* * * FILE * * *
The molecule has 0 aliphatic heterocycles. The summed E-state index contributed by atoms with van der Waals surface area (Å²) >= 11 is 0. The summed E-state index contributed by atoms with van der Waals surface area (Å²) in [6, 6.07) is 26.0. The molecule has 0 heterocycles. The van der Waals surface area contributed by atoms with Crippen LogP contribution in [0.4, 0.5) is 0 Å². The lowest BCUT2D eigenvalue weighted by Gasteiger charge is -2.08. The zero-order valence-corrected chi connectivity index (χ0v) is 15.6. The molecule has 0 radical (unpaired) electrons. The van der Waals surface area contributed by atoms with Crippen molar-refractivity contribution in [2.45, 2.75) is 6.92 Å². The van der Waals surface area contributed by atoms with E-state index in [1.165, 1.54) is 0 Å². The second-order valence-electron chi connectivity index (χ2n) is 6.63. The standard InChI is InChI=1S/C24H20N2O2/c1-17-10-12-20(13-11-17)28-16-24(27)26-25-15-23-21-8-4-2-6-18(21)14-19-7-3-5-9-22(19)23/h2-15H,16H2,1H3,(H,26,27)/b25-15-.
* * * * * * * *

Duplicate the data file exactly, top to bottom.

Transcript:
The molecule has 0 aliphatic heterocycles. The summed E-state index contributed by atoms with van der Waals surface area (Å²) >= 11 is 0. The summed E-state index contributed by atoms with van der Waals surface area (Å²) in [6, 6.07) is 26.0. The molecule has 0 heterocycles. The van der Waals surface area contributed by atoms with Crippen LogP contribution in [0.4, 0.5) is 0 Å². The lowest BCUT2D eigenvalue weighted by Gasteiger charge is -2.08. The zero-order valence-corrected chi connectivity index (χ0v) is 15.6. The molecule has 0 radical (unpaired) electrons. The van der Waals surface area contributed by atoms with Crippen molar-refractivity contribution in [2.45, 2.75) is 6.92 Å². The van der Waals surface area contributed by atoms with E-state index in [1.165, 1.54) is 0 Å². The second-order valence-electron chi connectivity index (χ2n) is 6.63. The standard InChI is InChI=1S/C24H20N2O2/c1-17-10-12-20(13-11-17)28-16-24(27)26-25-15-23-21-8-4-2-6-18(21)14-19-7-3-5-9-22(19)23/h2-15H,16H2,1H3,(H,26,27)/b25-15-.